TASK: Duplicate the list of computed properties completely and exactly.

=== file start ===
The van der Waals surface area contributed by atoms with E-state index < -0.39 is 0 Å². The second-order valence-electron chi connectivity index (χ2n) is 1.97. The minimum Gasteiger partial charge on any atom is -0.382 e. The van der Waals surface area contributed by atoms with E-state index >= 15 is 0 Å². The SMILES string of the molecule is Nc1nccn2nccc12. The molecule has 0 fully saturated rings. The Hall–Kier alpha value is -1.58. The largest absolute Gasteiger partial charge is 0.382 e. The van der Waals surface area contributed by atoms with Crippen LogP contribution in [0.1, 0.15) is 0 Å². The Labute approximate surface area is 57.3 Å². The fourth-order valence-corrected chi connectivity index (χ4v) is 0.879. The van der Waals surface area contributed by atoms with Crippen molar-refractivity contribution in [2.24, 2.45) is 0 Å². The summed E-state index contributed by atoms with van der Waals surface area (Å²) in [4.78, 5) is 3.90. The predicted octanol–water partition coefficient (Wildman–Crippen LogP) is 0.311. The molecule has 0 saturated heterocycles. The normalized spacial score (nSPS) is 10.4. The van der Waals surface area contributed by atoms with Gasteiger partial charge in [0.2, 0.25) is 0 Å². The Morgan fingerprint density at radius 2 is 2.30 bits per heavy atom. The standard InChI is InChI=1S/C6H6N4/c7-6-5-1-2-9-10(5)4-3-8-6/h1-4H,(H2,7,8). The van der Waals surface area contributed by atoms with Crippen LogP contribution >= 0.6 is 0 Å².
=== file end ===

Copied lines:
The van der Waals surface area contributed by atoms with E-state index < -0.39 is 0 Å². The second-order valence-electron chi connectivity index (χ2n) is 1.97. The minimum Gasteiger partial charge on any atom is -0.382 e. The van der Waals surface area contributed by atoms with E-state index >= 15 is 0 Å². The SMILES string of the molecule is Nc1nccn2nccc12. The molecule has 0 fully saturated rings. The Hall–Kier alpha value is -1.58. The largest absolute Gasteiger partial charge is 0.382 e. The van der Waals surface area contributed by atoms with Crippen LogP contribution in [0.1, 0.15) is 0 Å². The Labute approximate surface area is 57.3 Å². The fourth-order valence-corrected chi connectivity index (χ4v) is 0.879. The van der Waals surface area contributed by atoms with Crippen molar-refractivity contribution in [2.24, 2.45) is 0 Å². The summed E-state index contributed by atoms with van der Waals surface area (Å²) in [4.78, 5) is 3.90. The predicted octanol–water partition coefficient (Wildman–Crippen LogP) is 0.311. The molecule has 0 saturated heterocycles. The normalized spacial score (nSPS) is 10.4. The van der Waals surface area contributed by atoms with Gasteiger partial charge in [0.2, 0.25) is 0 Å². The Morgan fingerprint density at radius 2 is 2.30 bits per heavy atom. The standard InChI is InChI=1S/C6H6N4/c7-6-5-1-2-9-10(5)4-3-8-6/h1-4H,(H2,7,8). The van der Waals surface area contributed by atoms with Crippen LogP contribution >= 0.6 is 0 Å².